By Matt Cosper
May 30, 2019
Pie is messy to make, but in Grace Stott’s experience, that mess is a surefire method for cultivating creative friendships. Newly returned to Charlotte in 2016, Stott was a little discouraged by the prospect of finding a community to belong to and make work with. “ I decided the best way to meet people was to organize something,” Stott said.
This focus on connecting with like-minded people, coupled with an urge to liven up the local arts scene, resulted in Cherry Pie: A Feminist Art Show, Stott’s first foray into curating in Charlotte. Focused on the question “What does feminist art look like?” Cherry Pie was a creative success and served as Stott’s calling card, opening the door to new opportunities and friendships. In the years since, Stott has created a vast body of genre-defying material that blends ceramics and painting with a darkly whimsical vision. Stott considers herself first and foremost an artist, with her curatorial practice taking center stage only when she feels truly compelled to put together a show. In March of 2017, she followed up Cherry Pie with Apple Pie: An American Art Show. Teaming up with a bevy of co-curators, Stott presented Apple Pie at Goodyear Arts’ College Street incarnation to interrogate and explore American identity.
Identity has been at the core of the Pie shows, with the concerns and experiences of women as the central issue. Cherry Pie was framed simply as a “Feminist Art Show” and Apple Pie contextualized that feminism in relation to America. With Peach Pie, Stott (along with regular co-curator Melody Rood) has selected a group of women and femme artists who have the badge of Southerness stitched somehow into their identity. Stott credits Rood’s strong academic background with providing the theoretical foundation for the shows, which puts Stott in the position of connector. She reaches out to artists to solicit work, offers constructive criticism throughout the process of creation and then applies her own critical eye to the task of organizing and hanging the show. Stott thinks of this as creating a collage of sorts for gallery guests to encounter. It’s this element of the curatorial process that Stott finds most creative, saying “the fun thing is the arranging; saying ‘well if this one goes next to this one it tells a different story depending on what you have around it, and the order in which they are relating to one another. It’s about taking a bunch of things and creating new relationships between them.”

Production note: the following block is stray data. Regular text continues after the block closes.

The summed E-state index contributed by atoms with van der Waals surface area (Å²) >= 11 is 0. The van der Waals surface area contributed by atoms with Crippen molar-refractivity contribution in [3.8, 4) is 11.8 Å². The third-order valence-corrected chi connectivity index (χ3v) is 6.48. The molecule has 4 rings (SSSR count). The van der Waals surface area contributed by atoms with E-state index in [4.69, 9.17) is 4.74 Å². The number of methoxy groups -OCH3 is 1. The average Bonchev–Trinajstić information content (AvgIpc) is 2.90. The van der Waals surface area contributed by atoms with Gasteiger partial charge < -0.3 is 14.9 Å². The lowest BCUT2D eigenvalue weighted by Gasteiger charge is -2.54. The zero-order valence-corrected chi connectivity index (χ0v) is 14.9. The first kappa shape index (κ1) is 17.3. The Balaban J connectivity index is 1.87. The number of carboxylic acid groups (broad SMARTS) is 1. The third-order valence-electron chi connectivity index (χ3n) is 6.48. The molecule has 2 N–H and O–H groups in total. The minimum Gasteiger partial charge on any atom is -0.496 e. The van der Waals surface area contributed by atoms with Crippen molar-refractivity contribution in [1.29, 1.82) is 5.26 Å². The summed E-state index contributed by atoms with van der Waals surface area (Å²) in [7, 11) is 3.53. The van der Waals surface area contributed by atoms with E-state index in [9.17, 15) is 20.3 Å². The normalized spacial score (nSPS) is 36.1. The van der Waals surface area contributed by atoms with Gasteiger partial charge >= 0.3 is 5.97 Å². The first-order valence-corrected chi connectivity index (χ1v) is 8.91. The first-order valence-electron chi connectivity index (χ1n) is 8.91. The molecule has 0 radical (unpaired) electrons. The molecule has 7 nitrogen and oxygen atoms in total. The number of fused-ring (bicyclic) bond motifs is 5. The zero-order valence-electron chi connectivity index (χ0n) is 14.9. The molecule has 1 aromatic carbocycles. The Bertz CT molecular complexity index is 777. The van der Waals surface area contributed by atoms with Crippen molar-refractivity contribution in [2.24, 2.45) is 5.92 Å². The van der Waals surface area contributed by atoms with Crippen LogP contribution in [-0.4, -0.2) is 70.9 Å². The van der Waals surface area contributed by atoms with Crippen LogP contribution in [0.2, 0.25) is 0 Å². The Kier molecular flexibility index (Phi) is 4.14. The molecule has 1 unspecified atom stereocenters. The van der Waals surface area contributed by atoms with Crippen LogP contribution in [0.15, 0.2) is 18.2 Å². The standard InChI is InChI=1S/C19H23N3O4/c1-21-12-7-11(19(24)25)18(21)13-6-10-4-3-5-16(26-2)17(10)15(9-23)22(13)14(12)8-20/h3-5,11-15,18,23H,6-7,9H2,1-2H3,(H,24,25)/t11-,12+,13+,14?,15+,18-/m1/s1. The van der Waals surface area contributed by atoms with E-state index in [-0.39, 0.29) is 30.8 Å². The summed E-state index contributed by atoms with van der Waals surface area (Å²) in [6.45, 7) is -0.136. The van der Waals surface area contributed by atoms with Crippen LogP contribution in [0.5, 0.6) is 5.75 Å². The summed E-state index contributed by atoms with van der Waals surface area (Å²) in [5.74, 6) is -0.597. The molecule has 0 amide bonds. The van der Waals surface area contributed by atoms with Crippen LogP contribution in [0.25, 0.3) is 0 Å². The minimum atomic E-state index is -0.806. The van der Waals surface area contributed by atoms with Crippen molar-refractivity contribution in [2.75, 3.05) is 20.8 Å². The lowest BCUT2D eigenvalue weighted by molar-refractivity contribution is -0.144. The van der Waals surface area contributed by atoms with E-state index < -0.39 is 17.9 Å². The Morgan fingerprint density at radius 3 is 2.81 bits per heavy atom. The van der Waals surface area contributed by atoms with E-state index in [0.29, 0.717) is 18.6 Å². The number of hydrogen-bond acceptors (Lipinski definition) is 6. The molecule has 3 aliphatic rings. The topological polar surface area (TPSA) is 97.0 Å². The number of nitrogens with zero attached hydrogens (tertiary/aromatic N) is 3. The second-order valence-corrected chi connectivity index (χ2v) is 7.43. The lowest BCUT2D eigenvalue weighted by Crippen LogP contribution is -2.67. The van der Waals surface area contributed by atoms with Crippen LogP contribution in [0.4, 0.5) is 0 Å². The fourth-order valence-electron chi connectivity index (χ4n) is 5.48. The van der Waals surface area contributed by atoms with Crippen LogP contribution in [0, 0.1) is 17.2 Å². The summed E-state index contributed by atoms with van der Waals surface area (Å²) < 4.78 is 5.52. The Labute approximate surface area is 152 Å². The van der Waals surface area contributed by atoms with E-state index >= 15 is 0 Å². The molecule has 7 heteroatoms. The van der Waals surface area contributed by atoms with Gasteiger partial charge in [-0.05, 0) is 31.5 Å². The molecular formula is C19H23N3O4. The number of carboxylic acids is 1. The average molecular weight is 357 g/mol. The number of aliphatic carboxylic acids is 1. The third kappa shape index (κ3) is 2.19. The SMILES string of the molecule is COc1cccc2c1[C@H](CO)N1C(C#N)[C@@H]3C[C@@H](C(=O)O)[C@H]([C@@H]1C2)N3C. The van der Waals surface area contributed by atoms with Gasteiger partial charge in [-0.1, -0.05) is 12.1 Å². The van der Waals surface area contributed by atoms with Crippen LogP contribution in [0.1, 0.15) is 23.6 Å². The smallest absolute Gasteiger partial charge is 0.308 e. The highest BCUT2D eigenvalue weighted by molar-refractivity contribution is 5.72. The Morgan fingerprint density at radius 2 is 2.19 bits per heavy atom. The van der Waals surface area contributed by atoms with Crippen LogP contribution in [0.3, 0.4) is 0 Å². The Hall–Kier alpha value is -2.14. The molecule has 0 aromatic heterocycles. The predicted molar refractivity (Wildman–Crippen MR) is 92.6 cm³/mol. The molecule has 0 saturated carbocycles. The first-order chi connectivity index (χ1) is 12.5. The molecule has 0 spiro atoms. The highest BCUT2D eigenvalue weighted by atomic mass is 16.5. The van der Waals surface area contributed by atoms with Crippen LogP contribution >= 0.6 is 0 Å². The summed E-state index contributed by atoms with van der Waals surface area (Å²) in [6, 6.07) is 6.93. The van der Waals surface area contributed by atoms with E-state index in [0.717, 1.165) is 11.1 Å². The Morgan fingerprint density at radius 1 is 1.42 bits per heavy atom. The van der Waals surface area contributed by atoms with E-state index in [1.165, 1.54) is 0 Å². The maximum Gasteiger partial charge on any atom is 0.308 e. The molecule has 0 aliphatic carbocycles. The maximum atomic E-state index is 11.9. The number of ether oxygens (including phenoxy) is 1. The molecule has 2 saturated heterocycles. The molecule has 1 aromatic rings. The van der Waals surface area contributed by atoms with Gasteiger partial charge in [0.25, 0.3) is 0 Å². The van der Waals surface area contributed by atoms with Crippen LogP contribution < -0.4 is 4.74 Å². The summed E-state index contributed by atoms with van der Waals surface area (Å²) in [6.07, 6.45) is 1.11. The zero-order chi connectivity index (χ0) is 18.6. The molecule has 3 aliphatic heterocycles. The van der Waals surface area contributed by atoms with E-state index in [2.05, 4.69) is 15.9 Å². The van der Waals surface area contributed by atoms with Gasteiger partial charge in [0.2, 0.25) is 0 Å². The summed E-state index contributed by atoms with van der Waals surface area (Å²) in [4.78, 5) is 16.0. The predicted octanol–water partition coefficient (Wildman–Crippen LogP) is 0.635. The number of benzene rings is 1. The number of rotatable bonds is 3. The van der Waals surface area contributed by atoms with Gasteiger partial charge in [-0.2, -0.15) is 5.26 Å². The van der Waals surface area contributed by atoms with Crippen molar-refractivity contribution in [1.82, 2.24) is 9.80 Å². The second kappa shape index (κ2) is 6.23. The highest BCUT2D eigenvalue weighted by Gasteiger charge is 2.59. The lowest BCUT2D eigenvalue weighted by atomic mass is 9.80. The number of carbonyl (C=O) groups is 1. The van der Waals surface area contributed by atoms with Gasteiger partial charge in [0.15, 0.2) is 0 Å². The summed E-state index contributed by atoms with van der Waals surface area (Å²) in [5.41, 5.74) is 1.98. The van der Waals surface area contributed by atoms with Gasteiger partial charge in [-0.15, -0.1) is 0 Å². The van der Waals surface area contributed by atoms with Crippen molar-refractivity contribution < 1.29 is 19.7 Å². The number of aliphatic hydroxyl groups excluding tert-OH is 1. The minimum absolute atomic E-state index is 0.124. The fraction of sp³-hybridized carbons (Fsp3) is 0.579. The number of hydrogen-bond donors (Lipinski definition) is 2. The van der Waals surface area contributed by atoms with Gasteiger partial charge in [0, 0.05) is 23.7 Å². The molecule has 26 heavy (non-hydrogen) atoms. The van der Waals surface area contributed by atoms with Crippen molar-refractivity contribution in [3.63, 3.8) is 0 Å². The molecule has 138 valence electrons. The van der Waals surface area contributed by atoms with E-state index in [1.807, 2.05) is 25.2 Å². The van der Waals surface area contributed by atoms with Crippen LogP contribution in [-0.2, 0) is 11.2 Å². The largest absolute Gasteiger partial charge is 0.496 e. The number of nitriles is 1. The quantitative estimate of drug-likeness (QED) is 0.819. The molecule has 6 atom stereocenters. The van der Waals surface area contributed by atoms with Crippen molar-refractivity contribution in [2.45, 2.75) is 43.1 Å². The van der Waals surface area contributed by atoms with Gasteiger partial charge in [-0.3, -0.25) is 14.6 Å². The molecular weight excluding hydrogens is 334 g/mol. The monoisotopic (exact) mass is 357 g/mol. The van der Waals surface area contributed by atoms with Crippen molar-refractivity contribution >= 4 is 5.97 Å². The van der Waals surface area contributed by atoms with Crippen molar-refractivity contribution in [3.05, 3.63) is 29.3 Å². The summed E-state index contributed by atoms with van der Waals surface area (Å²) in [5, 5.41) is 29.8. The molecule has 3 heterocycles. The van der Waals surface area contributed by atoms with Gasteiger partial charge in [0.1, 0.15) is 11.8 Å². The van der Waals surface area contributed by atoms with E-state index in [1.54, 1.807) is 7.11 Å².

For Peach Pie, this entails finding a way for the work of 42 artists to be in conversation with each other about what it means to live and work in (or to have escaped from, or long for) the South. These artists work in mediums ranging from photography and painting to sculpture and performance, with a few other harder to define mediums thrown in for good measure. Artists in the show include local stalwarts Rebecca Henderson, Lydia Bittner-Baird and Alexandra Loesser-Schoen. There is a strong contingent of Goodyear Arts-affiliated artists including Holly Keogh, Amy Bagwell, Amy Herman, Hnin Nie, Renee Cloud and Deb Koo. Charlotte ex-pats living and working in other cities who have work in the show include April Marten and Taylor Williams. It’s an impressive lineup of artists, featuring work from some of the region’s best.
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An opening reception for Peach Pie will be held on Friday, June 7 from 6-9 p.m. at Goodyear Arts. There will be performances by artists in the show, as well as refreshments sponsored by Birdsong Brewing, Lenny Boy Brewing and Bold Missy. Milk Glass Pie (seriously the best pie on the planet) will have a pop up shop at the event and Chef Julia Simon of Nourish will be creating a large scale (and edible) hummus painting that evening.